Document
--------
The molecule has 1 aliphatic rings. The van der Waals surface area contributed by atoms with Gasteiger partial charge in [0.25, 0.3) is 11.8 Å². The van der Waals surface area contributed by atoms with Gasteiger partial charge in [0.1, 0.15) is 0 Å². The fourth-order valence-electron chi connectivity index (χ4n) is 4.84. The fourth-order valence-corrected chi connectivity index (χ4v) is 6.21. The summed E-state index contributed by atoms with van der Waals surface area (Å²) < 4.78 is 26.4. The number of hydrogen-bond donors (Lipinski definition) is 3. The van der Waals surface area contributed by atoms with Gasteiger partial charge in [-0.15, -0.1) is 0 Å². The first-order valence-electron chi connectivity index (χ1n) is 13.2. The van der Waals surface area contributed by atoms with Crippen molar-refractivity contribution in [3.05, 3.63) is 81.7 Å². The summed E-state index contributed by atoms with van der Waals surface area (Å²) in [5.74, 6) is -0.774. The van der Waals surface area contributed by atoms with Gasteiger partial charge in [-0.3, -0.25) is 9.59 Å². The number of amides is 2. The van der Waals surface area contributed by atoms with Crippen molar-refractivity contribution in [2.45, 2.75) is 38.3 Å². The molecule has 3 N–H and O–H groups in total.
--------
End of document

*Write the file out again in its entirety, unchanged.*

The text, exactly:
The molecule has 1 aliphatic rings. The van der Waals surface area contributed by atoms with Gasteiger partial charge in [0.25, 0.3) is 11.8 Å². The van der Waals surface area contributed by atoms with Gasteiger partial charge in [0.1, 0.15) is 0 Å². The fourth-order valence-electron chi connectivity index (χ4n) is 4.84. The fourth-order valence-corrected chi connectivity index (χ4v) is 6.21. The summed E-state index contributed by atoms with van der Waals surface area (Å²) < 4.78 is 26.4. The number of hydrogen-bond donors (Lipinski definition) is 3. The van der Waals surface area contributed by atoms with Gasteiger partial charge in [-0.15, -0.1) is 0 Å². The first-order valence-electron chi connectivity index (χ1n) is 13.2. The van der Waals surface area contributed by atoms with Crippen molar-refractivity contribution in [3.05, 3.63) is 81.7 Å². The summed E-state index contributed by atoms with van der Waals surface area (Å²) in [5.74, 6) is -0.774. The van der Waals surface area contributed by atoms with Gasteiger partial charge in [-0.3, -0.25) is 9.59 Å². The number of amides is 2. The van der Waals surface area contributed by atoms with Crippen molar-refractivity contribution in [2.45, 2.75) is 38.3 Å². The molecule has 3 N–H and O–H groups in total.